13) The Super Bowl allows us the chance to show off to our friends all of the cool stats that we know about the Super Bowl. For example, Dallas lost three Super Bowls by a total of only 11 points. Even in defeat, they have never embarrassed themselves, and with a little luck, they could have won eight championships, not just five. Other stuff I know: The '85 Bears, at the time, put the worst beating on somebody in the Super Bowl, walloping the Patriots 46-10. The greatest whipping ever was San Fran's 55-10 lambasting of the Broncos in Super Bowl XXIV. Pennsylvania teams? The Steelers have won the most Super Bowls with six. The Eagles are 0-2. I could go on, but that would probably get annoying. It's cool to throw out a few of these during the game, but don't overdo it.

And finally ...

14) The Super Bowl allows us the chance to put down the remote control. For four hours, the station stays set. Sometimes it's a great game, sometimes it's a blow out. But for fans of the winner, it's a day they will always savor. Even the commercials are fun, and in recent years, everyone from Paul McCartney to Bruce Springsteen, The Rolling Stones, The Who, Madonna, Tom Petty and Prince have performed at halftime. This year, it's Bruno Mars. He's good. Really good.

Again, I give you my big-five: VI, XII, XXVII. XXVIII and XXX. Tom Landry, Roger Staubach, Tony Dorsett, Jimmy Johnson, Troy Aikman, Emmitt Smith ... these are the men that, on those days, made some and my Super Sundays most super, and for that I am still very grateful.

It is why I will always love the Super Bowl.

Now, who's running for the pizza? ...

Thursday, February 2, 2012


When the Gallery of Sound recently announced that it would be closing its store at the Gateway Shopping Center in Edwardsville, I was both saddened and reflective. I was saddened because I’ve come to know both Joe Nardone Sr. and Joe Nardone Jr. pretty well over the years, and I know how dedicated they are to the record business. I’d done quite a few stories about them, I’d worked with them on a few projects, and in this age of generic superstores and digital downloading, I was pulling for them to weather the iTunes and Walmart storm and survive.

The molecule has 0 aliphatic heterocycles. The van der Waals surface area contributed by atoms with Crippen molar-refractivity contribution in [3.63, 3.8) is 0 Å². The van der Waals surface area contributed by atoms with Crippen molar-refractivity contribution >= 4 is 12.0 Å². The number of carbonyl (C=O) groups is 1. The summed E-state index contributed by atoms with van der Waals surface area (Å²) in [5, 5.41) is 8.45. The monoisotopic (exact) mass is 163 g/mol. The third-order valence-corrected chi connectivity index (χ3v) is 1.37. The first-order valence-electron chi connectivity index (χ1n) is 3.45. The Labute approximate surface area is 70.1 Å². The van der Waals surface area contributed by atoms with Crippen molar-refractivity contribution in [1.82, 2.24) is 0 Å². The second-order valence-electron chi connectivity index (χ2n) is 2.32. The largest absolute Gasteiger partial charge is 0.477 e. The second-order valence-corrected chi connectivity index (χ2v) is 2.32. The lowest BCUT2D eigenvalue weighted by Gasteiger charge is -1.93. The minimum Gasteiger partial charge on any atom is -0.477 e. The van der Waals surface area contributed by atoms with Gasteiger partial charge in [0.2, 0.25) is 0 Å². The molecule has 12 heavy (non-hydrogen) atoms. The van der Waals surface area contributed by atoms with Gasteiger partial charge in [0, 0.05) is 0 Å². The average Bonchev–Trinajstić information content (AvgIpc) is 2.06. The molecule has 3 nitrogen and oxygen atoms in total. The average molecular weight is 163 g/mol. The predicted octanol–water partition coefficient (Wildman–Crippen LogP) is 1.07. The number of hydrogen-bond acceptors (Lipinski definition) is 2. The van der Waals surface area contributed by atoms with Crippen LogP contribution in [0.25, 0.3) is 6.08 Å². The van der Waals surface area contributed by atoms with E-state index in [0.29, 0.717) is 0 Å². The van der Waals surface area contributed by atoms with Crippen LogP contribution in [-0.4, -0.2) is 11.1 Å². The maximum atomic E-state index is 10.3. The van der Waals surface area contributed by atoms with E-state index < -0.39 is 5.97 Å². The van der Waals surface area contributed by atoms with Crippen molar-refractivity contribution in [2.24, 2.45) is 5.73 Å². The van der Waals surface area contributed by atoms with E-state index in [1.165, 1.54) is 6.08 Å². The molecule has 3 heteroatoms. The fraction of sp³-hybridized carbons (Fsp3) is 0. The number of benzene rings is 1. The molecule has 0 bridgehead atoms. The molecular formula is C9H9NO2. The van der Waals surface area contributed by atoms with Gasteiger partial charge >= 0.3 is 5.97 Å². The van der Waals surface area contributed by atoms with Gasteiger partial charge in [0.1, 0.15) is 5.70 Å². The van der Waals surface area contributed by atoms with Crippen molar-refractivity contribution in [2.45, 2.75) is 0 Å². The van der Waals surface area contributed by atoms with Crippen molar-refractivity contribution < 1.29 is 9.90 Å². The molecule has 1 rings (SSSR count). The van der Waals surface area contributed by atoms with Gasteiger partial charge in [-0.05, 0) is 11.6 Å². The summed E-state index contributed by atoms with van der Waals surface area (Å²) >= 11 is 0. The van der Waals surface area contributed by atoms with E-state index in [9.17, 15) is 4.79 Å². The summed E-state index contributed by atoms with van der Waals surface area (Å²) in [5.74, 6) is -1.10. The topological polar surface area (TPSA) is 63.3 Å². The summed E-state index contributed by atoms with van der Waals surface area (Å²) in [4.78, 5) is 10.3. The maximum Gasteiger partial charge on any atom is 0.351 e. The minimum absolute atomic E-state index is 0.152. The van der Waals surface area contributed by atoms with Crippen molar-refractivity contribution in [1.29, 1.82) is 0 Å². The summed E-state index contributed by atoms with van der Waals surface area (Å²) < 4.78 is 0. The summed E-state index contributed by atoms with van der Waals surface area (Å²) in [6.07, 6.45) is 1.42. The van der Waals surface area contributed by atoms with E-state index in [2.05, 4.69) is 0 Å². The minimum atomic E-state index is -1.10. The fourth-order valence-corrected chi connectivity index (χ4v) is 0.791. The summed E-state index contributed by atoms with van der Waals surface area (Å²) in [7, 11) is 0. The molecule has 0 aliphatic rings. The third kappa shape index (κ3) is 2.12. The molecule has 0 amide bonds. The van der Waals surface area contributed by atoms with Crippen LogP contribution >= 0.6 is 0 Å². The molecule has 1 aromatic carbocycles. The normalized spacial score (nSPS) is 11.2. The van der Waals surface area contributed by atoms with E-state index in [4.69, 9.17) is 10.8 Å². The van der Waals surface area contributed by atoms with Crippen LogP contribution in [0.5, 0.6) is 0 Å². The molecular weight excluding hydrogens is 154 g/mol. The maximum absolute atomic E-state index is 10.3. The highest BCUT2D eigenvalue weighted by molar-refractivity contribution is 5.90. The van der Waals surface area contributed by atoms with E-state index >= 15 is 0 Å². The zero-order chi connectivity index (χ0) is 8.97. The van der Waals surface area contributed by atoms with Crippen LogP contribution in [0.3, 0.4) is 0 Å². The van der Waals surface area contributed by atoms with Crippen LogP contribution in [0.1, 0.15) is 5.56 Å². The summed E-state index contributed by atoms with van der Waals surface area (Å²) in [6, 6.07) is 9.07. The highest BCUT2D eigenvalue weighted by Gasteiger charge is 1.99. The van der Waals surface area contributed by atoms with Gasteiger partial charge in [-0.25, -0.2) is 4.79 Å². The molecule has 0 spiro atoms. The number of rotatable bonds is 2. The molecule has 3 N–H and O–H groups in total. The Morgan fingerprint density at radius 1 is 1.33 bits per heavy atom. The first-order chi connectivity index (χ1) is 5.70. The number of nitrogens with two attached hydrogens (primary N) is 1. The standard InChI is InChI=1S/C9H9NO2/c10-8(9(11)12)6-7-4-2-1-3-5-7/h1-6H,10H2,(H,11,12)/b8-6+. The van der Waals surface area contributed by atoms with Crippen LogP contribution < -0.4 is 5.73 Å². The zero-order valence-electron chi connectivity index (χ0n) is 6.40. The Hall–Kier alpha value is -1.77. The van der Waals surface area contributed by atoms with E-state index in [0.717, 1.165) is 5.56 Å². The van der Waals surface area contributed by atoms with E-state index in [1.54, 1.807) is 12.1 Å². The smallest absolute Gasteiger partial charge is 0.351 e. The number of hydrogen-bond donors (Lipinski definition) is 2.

Fortunately, they’ve still got a few more stores in the Gallery of Sound chain, which I hope are around for a long, long time.

Other Gallery of Sound stores have closed in recent years, including locations in Pittston and Dallas. But the closing of the Edwardsville store hit me the hardest. For as long as I can remember, it was my spot to buy records. And even though it had moved within the shopping center a few times, I still felt l like I grew up there. And thus, I became reflective.

I thought of the time, in the fall of 1982, that I went in to buy the new KISS album. It was $8.95, and I can still recall pushing my last nickel across the counter to pay for it. I can still remember the clerk and what she looked like. It’s hard to believe it was nearly 30 years ago.

The store was also a place of discovery. It was a place where you could easily learn more about your favorite artists simply by browsing around. In the early ‘80s, when I was in my early teens, I was just discovering the music of acts such as The Who, The Rolling Stones and Bruce Springsteen and was delighted to learn that by that time, they each had a great catalog of material. I’d leaf through their albums, taking each one out of the bin to read the songs titles and examine the artwork. I’d check to see what year they were first released, and eventually, I started to buy them all. I built a record collection. Later it was cassettes, and then CDs. The format didn’t matter. The fact was I learned a lot about music in that store.

And I know I’m not alone. Thousands of kids that grew up on the West Side did the same. We even got to know most of the clerks by name, and they knew us. And we were always made to feel welcome. Sometimes, they'd be playing something so good when you went into the store, you'd end up buying it.

At one point when my friends and I were about 16, we would make an entire afternoon out of visiting the record store. We’d save up our money until we had about $25 bucks, then we’d walk over to the shopping center, have lunch at Antonio’s, and then go buy two or three albums. This was a big deal. Buying more than one album on one day was almost magical, and we’d take our time while browsing through the store and choosing between bands such as The Police and Van Halen. For me, an old Who album was almost always on the agenda. I really didn’t discover the band until its 1982 “Farewell Tour,” but thanks to the Gallery of Sound, I learned all about them pretty fast.

Of course, there was more than just music at the store. Rock posters, pins, t-shirts, videos … it was all there. There was an image to music – a vibe, if you will – that doesn’t exist today. These things also added to the simple fun of a record store and the “Gallery Of Sound” was indeed very well-named. Later, in the '90s, the "midnight sale" became popular for major releases, and it was not uncommon to see a long line of music fans standing outside the store late at night, often talking with one another about their favorite artists. You must admit, there's something pretty cool about that.

My last visit to the Edwardsville Gallery of Sound came just before Christmas. I was looking to add to my collection of classic holiday music and was looking for a few CDs by Frank Sinatra and Nat King Cole. Of course, the store had both albums I was looking for and I was not surprised. If I knew at the time it would be my last time there, perhaps I would have the perused the aisles a bit longer.